We’ve had some great rains lately and to have muddy paws is a great thing after the recent drought years. But with rains come the mosquitoes! Just like everything else in Texas, our mosquitoes appear to be huge!
Heart disease is a fairly common diagnosis in both dogs and cats. The key to managing the disease and having your pet live for many more years is early detection. A lot of time heart disease shows up in middle aged and older pets.
So what are some signs to look for that would require a visit to your veterinarian for more investigation?
First, a persistent cough that’s just recently started and is worse at night may be a sign. This cough may also show when your pet gets up from a sitting or down position. This symptom is more directed to dogs as cats generally do not cough.
Another sign is that your pet may not have the same endurance as they’ve had previously while playing and exercising. This is a definite red flag and should have you making that appointment with your veterinarian. Your pet may breathe harder while playing as well and you may notice purplish or blue gums.
A pet may faint or collapse during normal activity or at higher risk of fainting during exercise or playtime if the heart disease is advanced. Cats may also appear to be temporarily paralyzed and very vocal during these episodes. This is a drop everything and rush to your veterinarian moment.
Your dog or cat may also show signs of respiratory distress by having an increased respiration rate while sleeping or resting. Typical respiration rate is 32 breaths per minute. If your pet is breathing faster than that or seems to be putting lots of effort into breathing, this may be a clear symptom of heart disease.
If your pet is beginning to have heart issues, a change in their behavior may be seen. Cats may withdraw from your attention and may hide more. Dogs may become restless and may pace and appear to be anxious and unable to relax, especially during the nighttime hours.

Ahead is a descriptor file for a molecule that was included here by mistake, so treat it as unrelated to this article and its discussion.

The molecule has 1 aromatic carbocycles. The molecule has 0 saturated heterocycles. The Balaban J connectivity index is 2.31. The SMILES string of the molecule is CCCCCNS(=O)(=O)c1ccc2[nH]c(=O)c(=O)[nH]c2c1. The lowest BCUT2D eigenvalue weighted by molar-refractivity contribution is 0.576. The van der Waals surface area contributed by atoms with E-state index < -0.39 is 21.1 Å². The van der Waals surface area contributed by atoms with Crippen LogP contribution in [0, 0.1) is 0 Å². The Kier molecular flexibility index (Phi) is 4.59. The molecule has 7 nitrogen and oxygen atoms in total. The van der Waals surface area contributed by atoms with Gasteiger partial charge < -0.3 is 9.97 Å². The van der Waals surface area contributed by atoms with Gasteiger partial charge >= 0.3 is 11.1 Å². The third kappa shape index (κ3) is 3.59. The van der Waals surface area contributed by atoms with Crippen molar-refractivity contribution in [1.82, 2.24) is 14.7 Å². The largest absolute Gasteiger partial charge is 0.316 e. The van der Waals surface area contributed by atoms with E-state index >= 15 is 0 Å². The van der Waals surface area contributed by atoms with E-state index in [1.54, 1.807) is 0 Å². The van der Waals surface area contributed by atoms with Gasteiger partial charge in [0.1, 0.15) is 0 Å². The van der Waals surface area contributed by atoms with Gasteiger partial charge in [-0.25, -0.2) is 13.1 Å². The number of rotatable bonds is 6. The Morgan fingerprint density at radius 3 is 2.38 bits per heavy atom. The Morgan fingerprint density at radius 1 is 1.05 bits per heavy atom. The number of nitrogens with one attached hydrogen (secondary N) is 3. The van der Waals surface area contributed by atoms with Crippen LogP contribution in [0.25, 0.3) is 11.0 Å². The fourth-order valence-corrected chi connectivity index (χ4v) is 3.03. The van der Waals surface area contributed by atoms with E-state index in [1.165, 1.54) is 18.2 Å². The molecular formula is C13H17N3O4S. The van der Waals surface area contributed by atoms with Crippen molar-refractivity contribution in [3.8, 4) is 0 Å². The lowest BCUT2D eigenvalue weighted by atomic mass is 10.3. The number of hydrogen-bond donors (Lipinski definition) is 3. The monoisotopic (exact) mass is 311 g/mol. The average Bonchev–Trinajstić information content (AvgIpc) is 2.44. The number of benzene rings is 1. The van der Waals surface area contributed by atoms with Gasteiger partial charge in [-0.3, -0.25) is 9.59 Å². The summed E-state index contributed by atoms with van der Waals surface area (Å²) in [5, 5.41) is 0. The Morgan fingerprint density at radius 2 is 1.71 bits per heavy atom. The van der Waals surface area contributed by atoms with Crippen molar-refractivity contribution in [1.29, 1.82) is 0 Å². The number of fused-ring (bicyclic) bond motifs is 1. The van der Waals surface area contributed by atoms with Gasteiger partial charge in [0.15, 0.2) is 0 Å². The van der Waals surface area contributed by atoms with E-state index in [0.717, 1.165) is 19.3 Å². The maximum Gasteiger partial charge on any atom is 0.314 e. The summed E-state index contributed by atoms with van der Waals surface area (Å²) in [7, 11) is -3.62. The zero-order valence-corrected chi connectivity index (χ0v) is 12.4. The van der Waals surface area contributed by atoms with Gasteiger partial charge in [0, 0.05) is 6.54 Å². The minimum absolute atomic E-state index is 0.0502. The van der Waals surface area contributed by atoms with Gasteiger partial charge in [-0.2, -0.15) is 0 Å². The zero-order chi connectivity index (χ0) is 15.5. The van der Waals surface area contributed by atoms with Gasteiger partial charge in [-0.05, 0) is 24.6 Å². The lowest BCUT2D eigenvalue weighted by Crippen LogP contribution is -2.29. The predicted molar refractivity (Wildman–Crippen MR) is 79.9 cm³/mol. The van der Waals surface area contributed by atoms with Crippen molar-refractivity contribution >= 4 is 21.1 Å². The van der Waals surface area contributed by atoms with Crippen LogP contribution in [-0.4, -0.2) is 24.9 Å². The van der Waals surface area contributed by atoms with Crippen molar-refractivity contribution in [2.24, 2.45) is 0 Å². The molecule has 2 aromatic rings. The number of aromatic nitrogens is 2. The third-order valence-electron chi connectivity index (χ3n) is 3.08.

A pet with long term heart health issues may show either an increase or decrease in weight. Sometimes, there will be a loss of weight while other times, a pet may gain weight or appear to have an overinflated belly. This is a possible result of fluid buildup in the abdomen area.
Poor breeding practices may result in puppies and kittens being born with heart issues. So many of our dog breeds have heart issues. Responsible breeders will realize this and do testing on any breeding animals. They do not want to pass on heart issues to puppy buyers.
A common type of heart disease in our feline friends is called Hypertrophic cardiomyopathy which is a condition where the walls and ventricles become too thick for the heart to work properly.
If you share your home with a cat, you know that cats will mask any illness extremely well. It’s important that you look for the slightest of change in your cat and seek veterinary attention. Remember that our cats do not cough. More common symptoms for them will be open mouth breathing and panting and having to rest often while roaming thru the house.
To help reduce your pet’s chances of acquiring heart problems, be sure to feed a high quality meat based diet. Try to avoid foods (and treats) that have lots of fillers such as grains, preservatives or dyes.
Help your pet maintain a healthy body weight by feeding the right amount of food along with plenty of exercise. Your pet’s dental health is also extremely important in reducing the risk of heart disease. Studies have shown that bacteria from dirty mouths have been linked to heart disease in our pets.
Most importantly, have a discussion with your veterinarian and know what type of risk your pet may have. Certain breeds of both dogs and cats are predisposed to heart issues. Also, as our pets age, their risk increases as well. Educate yourself and have routine veterinary check ups for your pet to detect any problems as early as possible.
Even if your pet is diagnosed with heart issues, they are able to live many more years with all the recent advances in veterinary medicine.
Pet columnist Katrena Hamberger can be reached at firstname.lastname@example.org
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